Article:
Dapagliflozin Efficacious, Safe in Type 2 Diabetes Regardless of Pre-Treatment Systolic BP

Close up of blood pressure monitor screen reading 100 over 156

SGLT2 inhibitors like dapagliflozin reduce hospitalization for heart failure and progression of diabetic nephropathy in patients with type 2 diabetes, but decrease systolic and diastolic blood pressure only minimally. Brigham researchers investigated whether their efficacy might depend on pre-treatment blood pressure.

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Frequent Use of Over-the-Counter Analgesics Linked to Persistent Tinnitus

Rendering of blue head with red radiating from ear, tinnitus concept

Researchers at Brigham and Women’s Hospital have determined aspirin and other over-the-counter analgesics are associated with the risk of persistent tinnitus, although the direction and magnitude differ for individual agents.

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Mepivacaine Has Advantages Over Bupivacaine for Outpatient Total Joint Arthroplasty

Close up of vertical scar on knee and a bandaged knee after Total Knee Arthroplasty

Antonia F. Chen, MD, MBA, of the Department of Orthopaedic Surgery at the Brigham, Ahmed Siddiqi, DO, MBA, of the Orthopedic Institute of Central Jersey, and colleagues performed a systematic review and meta-analysis comparing bupivacaine with a shorter-acting spinal anesthetic, mepivacaine, during elective TJA.

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Review: Diagnostic Approach to Lower Gastrointestinal Bleeding

Surgeons holding endoscopic tools preparing for gastrointestinal evaluation

Daniel J. Stein, MD, MPH, in the Department of Gastroenterology, Hepatology and Endoscopy at Brigham and Women’s Hospital, Joseph D. Feuerstein, MD, and a colleague recently reviewed for hospitalists the first-line diagnostic and treatment options when acute lower gastrointestinal bleeding is suspected.

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Survey of Preeclampsia Survivors Reveals Need for Better Patient Education, Postpartum Counseling

Doctor shows information on clipboard to pregnant patient seated on table

Ellen W. Seely, MD, and colleagues used a structured survey to ascertain the experience of preeclampsia from the patient’s point of view. The responses demonstrate a need for routine, thorough patient education about preeclampsia early in pregnancy, as well as better postpartum care.

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Large-scale Collaborative Network Valuable for Research in Bipolar Disorder

Over the shoulder view of female psychiatrist writing on clipboard speaking with male patient

To examine the value of large-scale collaboration, researchers at Brigham and Women’s Hospital and colleagues worldwide recently determined core predictors of functional outcome in bipolar disorder, independent of treatment organization or societal differences.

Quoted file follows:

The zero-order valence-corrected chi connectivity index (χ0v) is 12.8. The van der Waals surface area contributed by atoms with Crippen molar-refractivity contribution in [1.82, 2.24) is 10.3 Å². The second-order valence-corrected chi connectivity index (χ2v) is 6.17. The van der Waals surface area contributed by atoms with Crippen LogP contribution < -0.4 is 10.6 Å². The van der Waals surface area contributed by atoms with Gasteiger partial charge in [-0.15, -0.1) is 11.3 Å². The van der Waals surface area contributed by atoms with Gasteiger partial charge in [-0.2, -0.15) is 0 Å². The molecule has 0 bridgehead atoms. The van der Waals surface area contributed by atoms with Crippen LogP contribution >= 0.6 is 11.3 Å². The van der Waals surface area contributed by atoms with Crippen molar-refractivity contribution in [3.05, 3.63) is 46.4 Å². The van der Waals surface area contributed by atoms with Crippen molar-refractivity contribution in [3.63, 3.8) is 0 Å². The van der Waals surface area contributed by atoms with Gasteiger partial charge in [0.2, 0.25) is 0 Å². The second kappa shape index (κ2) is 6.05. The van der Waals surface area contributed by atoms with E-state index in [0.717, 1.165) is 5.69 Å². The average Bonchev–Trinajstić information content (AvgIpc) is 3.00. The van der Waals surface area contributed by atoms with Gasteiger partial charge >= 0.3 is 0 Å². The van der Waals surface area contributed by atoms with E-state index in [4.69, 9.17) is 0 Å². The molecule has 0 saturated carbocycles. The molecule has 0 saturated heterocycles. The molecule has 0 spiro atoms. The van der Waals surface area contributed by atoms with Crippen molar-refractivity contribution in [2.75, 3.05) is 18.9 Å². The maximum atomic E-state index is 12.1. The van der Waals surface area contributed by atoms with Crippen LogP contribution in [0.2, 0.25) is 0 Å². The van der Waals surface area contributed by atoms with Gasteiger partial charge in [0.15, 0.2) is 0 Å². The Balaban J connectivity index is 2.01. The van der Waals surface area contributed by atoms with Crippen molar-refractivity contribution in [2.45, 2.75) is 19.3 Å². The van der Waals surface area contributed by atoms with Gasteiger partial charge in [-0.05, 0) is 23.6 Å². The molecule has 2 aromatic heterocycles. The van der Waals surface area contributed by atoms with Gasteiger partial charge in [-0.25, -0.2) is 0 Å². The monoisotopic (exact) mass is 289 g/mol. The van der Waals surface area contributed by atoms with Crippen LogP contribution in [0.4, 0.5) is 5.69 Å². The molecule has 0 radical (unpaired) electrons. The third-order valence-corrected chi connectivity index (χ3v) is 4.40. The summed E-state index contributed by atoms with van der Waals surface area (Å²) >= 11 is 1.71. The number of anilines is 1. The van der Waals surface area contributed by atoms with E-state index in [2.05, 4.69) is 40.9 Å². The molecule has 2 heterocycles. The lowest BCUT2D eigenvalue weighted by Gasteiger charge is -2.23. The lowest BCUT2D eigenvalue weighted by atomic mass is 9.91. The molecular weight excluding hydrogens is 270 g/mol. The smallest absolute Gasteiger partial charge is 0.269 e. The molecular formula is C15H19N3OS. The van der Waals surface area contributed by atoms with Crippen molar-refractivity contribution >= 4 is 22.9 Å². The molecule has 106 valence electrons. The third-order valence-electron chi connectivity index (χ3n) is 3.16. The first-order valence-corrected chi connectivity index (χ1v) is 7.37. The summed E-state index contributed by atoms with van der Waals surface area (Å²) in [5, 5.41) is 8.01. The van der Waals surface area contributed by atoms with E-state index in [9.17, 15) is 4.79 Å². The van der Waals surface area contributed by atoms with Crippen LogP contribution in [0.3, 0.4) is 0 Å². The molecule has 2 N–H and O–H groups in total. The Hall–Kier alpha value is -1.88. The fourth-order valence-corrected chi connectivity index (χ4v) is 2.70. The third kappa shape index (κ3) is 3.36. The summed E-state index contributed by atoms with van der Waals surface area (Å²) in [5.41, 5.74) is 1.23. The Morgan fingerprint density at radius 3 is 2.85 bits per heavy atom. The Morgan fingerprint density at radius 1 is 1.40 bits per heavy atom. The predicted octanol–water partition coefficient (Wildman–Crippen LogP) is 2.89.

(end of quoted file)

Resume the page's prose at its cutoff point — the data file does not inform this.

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Work Relative Value Units Correlate Well With Mean Operative Time in Multiple Specialties

Close up of three medical professionals operating on patient

Surgeons commonly voice the opinion that work relative value units (wRVUs) do not accurately quantify surgeon workload or determine appropriate reimbursement. Brigham researchers investigated and found wRVUs correlate well with mean operative time for the most common surgical procedures across various specialties.

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Dupilumab Use Associated With Increased IL-4 and IL-18 Production

Asian woman pinches her brow, highlighted red for concept of rhinosinusitis pain

Stella E. Lee, MD, of the Division of Otolaryngology–Head & Neck Surgery at Brigham and Women’s Hospital, and colleagues speculate that global IL-4Rα inhibition could have immune consequences. In a research note, they report preliminary data on how targeting IL-4Rα with dupilumab changes the local inflammatory milieu.

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New Tool Allows Early Prediction of Disease Course in Multiple Sclerosis

Rendering of orange microglia cells damaging the myelin sheath of neuron axons

Using machine learning, researchers in the Brigham Multiple Sclerosis Center and colleagues have developed a tool for predicting what the outcome of patients with recently diagnosed MS will be in 10 years.

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Video Decision Aids Plus Remote Clinician Training Improved Advance Care Planning During COVID-19

Doctor on video call with older female patient

The need for advance care planning (ACP) was especially heightened for older, Black, and Latino/a/x patients at the onset of the COVID-19 pandemic. Brigham researchers tested an ACP intervention with video decision aids and remote clinician training, reporting improved ACP documentation rapidly and efficiently.

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